Some Home-Delivered Kits May Not Be Safe to Eat

The popularity of home-delivery meal kits is on the rise, at least in part because of a hot startup economy and increasing consumer interest in cooking and eating food at home (though many still lack the time or know-how to do it).

Unfortunately, purchasing food delivery kits—which are packed in dry ice and may often sit on a hot doorstep for hours—is not risk-free. Though 95% of consumers think these meals are safe, a study found that nearly half of all deliveries tested arrived at temperatures rendering the food unsafe to eat, according to a May 12 report in Food Safety News.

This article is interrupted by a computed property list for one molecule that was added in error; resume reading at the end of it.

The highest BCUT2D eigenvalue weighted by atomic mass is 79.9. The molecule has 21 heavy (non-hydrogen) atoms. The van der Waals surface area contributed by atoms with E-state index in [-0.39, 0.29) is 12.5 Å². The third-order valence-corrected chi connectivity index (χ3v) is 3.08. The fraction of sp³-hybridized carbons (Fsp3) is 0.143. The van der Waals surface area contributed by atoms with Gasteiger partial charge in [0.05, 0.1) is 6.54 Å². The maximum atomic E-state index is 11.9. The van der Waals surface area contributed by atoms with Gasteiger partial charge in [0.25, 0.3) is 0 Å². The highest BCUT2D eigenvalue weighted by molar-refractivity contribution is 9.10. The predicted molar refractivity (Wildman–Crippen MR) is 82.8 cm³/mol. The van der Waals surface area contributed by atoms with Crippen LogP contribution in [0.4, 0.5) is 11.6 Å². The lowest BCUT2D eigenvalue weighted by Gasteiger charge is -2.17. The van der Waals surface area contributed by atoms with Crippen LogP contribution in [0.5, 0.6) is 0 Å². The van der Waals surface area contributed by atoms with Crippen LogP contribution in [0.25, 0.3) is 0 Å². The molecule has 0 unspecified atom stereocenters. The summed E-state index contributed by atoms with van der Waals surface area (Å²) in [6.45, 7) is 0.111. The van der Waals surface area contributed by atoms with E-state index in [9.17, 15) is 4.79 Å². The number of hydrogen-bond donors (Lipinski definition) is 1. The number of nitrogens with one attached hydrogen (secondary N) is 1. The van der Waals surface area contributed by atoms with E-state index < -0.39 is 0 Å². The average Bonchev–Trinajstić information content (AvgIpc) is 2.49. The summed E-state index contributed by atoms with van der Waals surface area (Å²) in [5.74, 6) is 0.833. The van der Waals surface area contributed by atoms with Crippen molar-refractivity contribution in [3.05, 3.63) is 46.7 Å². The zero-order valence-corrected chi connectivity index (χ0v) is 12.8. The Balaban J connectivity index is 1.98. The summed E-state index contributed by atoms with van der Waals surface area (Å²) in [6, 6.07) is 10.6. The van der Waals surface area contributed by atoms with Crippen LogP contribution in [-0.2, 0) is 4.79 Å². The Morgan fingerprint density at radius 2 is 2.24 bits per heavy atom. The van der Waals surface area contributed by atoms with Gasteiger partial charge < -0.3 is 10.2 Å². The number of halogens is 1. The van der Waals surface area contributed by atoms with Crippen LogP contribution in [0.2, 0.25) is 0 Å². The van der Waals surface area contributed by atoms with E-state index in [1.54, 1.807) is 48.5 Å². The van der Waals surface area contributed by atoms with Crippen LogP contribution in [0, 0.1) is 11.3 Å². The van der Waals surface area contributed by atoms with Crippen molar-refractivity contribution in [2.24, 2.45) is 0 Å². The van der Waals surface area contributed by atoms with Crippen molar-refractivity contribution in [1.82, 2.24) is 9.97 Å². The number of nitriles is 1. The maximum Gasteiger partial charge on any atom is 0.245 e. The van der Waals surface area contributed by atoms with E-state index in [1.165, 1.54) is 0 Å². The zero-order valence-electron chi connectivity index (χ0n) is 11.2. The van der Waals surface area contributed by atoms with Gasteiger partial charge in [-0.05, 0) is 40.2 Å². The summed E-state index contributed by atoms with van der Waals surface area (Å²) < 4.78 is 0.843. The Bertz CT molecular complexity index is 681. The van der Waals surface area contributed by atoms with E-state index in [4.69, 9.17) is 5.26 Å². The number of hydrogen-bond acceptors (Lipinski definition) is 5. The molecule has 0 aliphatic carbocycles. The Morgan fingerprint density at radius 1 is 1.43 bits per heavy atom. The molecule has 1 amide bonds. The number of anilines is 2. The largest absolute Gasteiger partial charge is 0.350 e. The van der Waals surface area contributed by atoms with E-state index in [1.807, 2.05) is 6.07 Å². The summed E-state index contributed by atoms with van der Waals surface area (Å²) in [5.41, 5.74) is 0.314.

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Natalie Digate Muth, MD, MPH, RD

Natalie Digate Muth, MD, MPH, RD, is a registered dietitian and a recent graduate of the UNC School of Medicine. She has made several appearances as a nutrition expert on CW's San Diego 6, been quoted as a fitness expert in the New York Times, and is an ACE master trainer and award-winning author. She is currently pursuing a residency in pediatrics.
Certifications: ACE, ACSM and NSCA

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